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Artist of the Month
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March 2015
Blood Sound
"Nightclub
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mp3
Blood Sound’s post-punk tracks are informed by an audible nostalgia for the dance floors and goth clubs of the latter ‘80s. Their latest LP Nightclub is a hybrid of dark wave and dream pop. Marrying synth-drenched harmonies with emotively vibrant lyricism, the subtle romantics of the band’s debut full-length fit seamlessly with the buzzing percussive backbeats of earlier cuts by Cold Cave (circa Love Comes Close) or The Cure’s “Primary” stripped bare to its core.
 
“TV Synth 1” sets the tone for Nightclub’s narrative with a brief yet textured prelude to “I Don’t Want.” Relatable like an antithesis of The Smiths’ “There Is A Light That Never Goes Out,” Blood Sound’s “I Don’t Want” personifies the complexities of yearning, desire, and loneliness. As frontman Chris Jordan croons “I don’t want the city’s lights to go down/I don’t want to find home,” guitar riffs magnify the weight of his words without casting them melodramatic. The track is a fitting anthem for the passing of youth, failed love, and transition.
 
The buzzing start of “L.A. Punk” explores that thin line between authenticity and commoditization, the song’s instrumentation paying homage in its own way to the early underground and its subsequent subcultures. As if channeling a sedated rendition of Peter Murphy’s tone and diction, “L.A. Punk” is as memorable as it is brooding. “Acid Summer” gives an inward glimpse at the intimate nature of grief, mortality, and memory. When Jordan sings, “The 1980s died that day,” the listener feels it in their gut. It’s undeniable. The connection between what is experienced and how that experience is remembered is amplified by the track’s thumping tempo.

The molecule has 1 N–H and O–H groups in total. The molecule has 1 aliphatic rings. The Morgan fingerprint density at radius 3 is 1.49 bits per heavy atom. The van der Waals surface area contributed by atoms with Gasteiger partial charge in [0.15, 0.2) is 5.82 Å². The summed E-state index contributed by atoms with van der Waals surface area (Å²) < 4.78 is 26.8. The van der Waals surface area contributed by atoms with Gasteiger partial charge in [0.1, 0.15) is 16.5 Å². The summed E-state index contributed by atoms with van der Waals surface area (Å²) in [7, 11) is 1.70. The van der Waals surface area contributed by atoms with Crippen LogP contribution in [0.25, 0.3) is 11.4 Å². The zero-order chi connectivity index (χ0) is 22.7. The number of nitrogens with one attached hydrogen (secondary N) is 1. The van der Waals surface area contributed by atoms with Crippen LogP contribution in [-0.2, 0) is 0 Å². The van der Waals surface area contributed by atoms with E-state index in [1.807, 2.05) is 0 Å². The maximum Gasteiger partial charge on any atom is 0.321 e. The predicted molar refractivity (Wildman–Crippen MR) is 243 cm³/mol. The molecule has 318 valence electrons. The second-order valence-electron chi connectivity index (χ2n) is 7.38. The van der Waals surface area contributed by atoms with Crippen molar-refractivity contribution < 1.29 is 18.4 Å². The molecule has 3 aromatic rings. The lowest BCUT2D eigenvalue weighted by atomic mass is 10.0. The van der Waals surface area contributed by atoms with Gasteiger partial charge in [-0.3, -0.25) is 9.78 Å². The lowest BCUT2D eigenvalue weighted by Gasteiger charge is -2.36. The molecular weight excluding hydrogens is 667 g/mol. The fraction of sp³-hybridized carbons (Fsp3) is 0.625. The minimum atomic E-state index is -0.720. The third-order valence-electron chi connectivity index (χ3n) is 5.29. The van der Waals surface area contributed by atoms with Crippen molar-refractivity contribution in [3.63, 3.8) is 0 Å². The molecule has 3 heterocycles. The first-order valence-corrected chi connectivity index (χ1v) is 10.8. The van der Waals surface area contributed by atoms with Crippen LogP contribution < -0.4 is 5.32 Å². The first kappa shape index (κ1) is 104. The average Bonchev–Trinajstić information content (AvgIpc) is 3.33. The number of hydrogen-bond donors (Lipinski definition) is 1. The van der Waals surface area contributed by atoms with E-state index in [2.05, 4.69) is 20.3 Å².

“Empty” plays out like the perfect soundtrack to an inevitable breakup, coupling affection with exhaustion, with the synth framing the heart-wrenching truth of lines like “I was too in love to say/that your story was a bore/Now I gave up on bad dreams and endings/beginnings and beginnings.” It offers a viable catharsis for jilted lovers with a penchant for fuzzed-out refrains.
 
“TV Synth 2” precedes the lyrically minimal yet heavy “Embrace” which serves as Nightclub’s melodic memento mori. “Almost” is subdued yet gripping, slowing the momentum of the record in advanced of “TV Synth 3,” which unfolds like a VHS fever dream. “Fake Blood” is evocative, with reverb and a pulsating backbeat that swells as the song progresses. Arguably the darkest track on the album, Jordan’s diction is hypnotic, “Kill your dreams and wait for/the fake blood to pour out.”
 
Ending with the well-placed “Catacombs,” Nightclub’s final track encapsulates the thrill of beginnings and the way one remembers them. Set to a beat reminiscent of Joy Division’s quintessential single “Love Will Tear Us Apart,” “Catacombs,” much like the songs that precede it, is reason alone to return to Nightclub. - Dianca London Potts

This is a preview of the new Deli charts - we are working on finalizing them by the end of 2013.


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André Obin

New England Open Submission Results for The Deli's Year End Poll 2014 for emerging artists